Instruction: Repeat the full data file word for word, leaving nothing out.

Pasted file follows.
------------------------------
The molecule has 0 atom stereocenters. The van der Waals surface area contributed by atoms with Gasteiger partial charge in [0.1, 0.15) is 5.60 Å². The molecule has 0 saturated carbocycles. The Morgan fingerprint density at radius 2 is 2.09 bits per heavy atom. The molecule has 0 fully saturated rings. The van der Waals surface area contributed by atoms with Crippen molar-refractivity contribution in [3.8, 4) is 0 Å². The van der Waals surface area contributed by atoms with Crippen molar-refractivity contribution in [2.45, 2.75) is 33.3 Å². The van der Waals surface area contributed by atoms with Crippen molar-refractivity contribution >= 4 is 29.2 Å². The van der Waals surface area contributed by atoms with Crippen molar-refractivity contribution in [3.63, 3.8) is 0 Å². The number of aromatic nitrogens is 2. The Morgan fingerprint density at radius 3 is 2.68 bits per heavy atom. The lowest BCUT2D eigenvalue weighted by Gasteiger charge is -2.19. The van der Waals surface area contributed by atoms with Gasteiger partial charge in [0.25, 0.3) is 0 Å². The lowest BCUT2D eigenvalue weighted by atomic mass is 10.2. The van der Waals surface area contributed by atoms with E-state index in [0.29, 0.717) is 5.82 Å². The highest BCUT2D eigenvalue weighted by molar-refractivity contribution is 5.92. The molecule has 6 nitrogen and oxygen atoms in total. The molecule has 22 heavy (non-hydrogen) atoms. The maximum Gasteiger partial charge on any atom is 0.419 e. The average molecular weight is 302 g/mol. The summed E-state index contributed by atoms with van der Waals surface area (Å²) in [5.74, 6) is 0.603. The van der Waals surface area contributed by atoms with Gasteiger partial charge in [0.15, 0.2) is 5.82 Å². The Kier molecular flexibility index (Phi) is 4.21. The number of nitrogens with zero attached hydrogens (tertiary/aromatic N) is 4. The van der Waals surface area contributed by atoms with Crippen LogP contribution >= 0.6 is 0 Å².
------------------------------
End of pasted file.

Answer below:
The molecule has 0 atom stereocenters. The van der Waals surface area contributed by atoms with Gasteiger partial charge in [0.1, 0.15) is 5.60 Å². The molecule has 0 saturated carbocycles. The Morgan fingerprint density at radius 2 is 2.09 bits per heavy atom. The molecule has 0 fully saturated rings. The van der Waals surface area contributed by atoms with Crippen molar-refractivity contribution in [3.8, 4) is 0 Å². The van der Waals surface area contributed by atoms with Crippen molar-refractivity contribution in [2.45, 2.75) is 33.3 Å². The van der Waals surface area contributed by atoms with Crippen molar-refractivity contribution >= 4 is 29.2 Å². The van der Waals surface area contributed by atoms with Crippen molar-refractivity contribution in [3.63, 3.8) is 0 Å². The number of aromatic nitrogens is 2. The Morgan fingerprint density at radius 3 is 2.68 bits per heavy atom. The lowest BCUT2D eigenvalue weighted by Gasteiger charge is -2.19. The van der Waals surface area contributed by atoms with Gasteiger partial charge in [0.25, 0.3) is 0 Å². The lowest BCUT2D eigenvalue weighted by atomic mass is 10.2. The van der Waals surface area contributed by atoms with E-state index in [0.29, 0.717) is 5.82 Å². The highest BCUT2D eigenvalue weighted by molar-refractivity contribution is 5.92. The molecule has 6 nitrogen and oxygen atoms in total. The molecule has 22 heavy (non-hydrogen) atoms. The maximum Gasteiger partial charge on any atom is 0.419 e. The average molecular weight is 302 g/mol. The summed E-state index contributed by atoms with van der Waals surface area (Å²) in [5.74, 6) is 0.603. The van der Waals surface area contributed by atoms with Gasteiger partial charge in [0.15, 0.2) is 5.82 Å². The Kier molecular flexibility index (Phi) is 4.21. The number of nitrogens with zero attached hydrogens (tertiary/aromatic N) is 4. The van der Waals surface area contributed by atoms with Crippen LogP contribution >= 0.6 is 0 Å².